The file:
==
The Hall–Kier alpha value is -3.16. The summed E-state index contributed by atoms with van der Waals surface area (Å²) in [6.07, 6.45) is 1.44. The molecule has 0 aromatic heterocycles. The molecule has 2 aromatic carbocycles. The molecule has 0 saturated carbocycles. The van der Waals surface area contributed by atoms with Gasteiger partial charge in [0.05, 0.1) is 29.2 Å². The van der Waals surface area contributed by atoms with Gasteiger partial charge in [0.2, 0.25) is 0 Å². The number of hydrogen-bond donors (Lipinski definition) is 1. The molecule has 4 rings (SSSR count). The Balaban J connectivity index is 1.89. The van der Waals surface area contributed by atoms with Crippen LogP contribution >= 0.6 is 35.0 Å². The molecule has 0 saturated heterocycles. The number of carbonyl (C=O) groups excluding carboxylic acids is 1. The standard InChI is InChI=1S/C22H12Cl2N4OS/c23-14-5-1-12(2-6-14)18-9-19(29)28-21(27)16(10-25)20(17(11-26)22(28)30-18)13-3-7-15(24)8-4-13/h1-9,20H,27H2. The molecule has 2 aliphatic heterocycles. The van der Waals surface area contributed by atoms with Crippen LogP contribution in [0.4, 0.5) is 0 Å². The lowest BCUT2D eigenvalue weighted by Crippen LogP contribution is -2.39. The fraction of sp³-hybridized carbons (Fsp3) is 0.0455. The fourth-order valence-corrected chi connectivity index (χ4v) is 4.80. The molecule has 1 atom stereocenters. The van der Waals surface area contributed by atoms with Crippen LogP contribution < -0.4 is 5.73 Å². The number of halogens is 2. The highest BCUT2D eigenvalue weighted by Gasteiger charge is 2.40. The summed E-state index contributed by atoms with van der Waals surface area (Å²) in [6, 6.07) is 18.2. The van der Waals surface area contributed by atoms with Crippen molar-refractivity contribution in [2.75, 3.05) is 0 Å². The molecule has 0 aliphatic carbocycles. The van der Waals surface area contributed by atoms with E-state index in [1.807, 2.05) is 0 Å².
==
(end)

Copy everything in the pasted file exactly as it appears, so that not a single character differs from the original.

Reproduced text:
The Hall–Kier alpha value is -3.16. The summed E-state index contributed by atoms with van der Waals surface area (Å²) in [6.07, 6.45) is 1.44. The molecule has 0 aromatic heterocycles. The molecule has 2 aromatic carbocycles. The molecule has 0 saturated carbocycles. The van der Waals surface area contributed by atoms with Gasteiger partial charge in [0.05, 0.1) is 29.2 Å². The van der Waals surface area contributed by atoms with Gasteiger partial charge in [0.2, 0.25) is 0 Å². The number of hydrogen-bond donors (Lipinski definition) is 1. The molecule has 4 rings (SSSR count). The Balaban J connectivity index is 1.89. The van der Waals surface area contributed by atoms with Crippen LogP contribution >= 0.6 is 35.0 Å². The molecule has 0 saturated heterocycles. The number of carbonyl (C=O) groups excluding carboxylic acids is 1. The standard InChI is InChI=1S/C22H12Cl2N4OS/c23-14-5-1-12(2-6-14)18-9-19(29)28-21(27)16(10-25)20(17(11-26)22(28)30-18)13-3-7-15(24)8-4-13/h1-9,20H,27H2. The molecule has 2 aliphatic heterocycles. The van der Waals surface area contributed by atoms with Crippen LogP contribution in [0.4, 0.5) is 0 Å². The lowest BCUT2D eigenvalue weighted by Crippen LogP contribution is -2.39. The fraction of sp³-hybridized carbons (Fsp3) is 0.0455. The fourth-order valence-corrected chi connectivity index (χ4v) is 4.80. The molecule has 1 atom stereocenters. The van der Waals surface area contributed by atoms with Crippen LogP contribution < -0.4 is 5.73 Å². The number of halogens is 2. The highest BCUT2D eigenvalue weighted by Gasteiger charge is 2.40. The summed E-state index contributed by atoms with van der Waals surface area (Å²) in [6, 6.07) is 18.2. The van der Waals surface area contributed by atoms with Crippen molar-refractivity contribution in [2.75, 3.05) is 0 Å². The molecule has 0 aliphatic carbocycles. The van der Waals surface area contributed by atoms with E-state index in [1.807, 2.05) is 0 Å².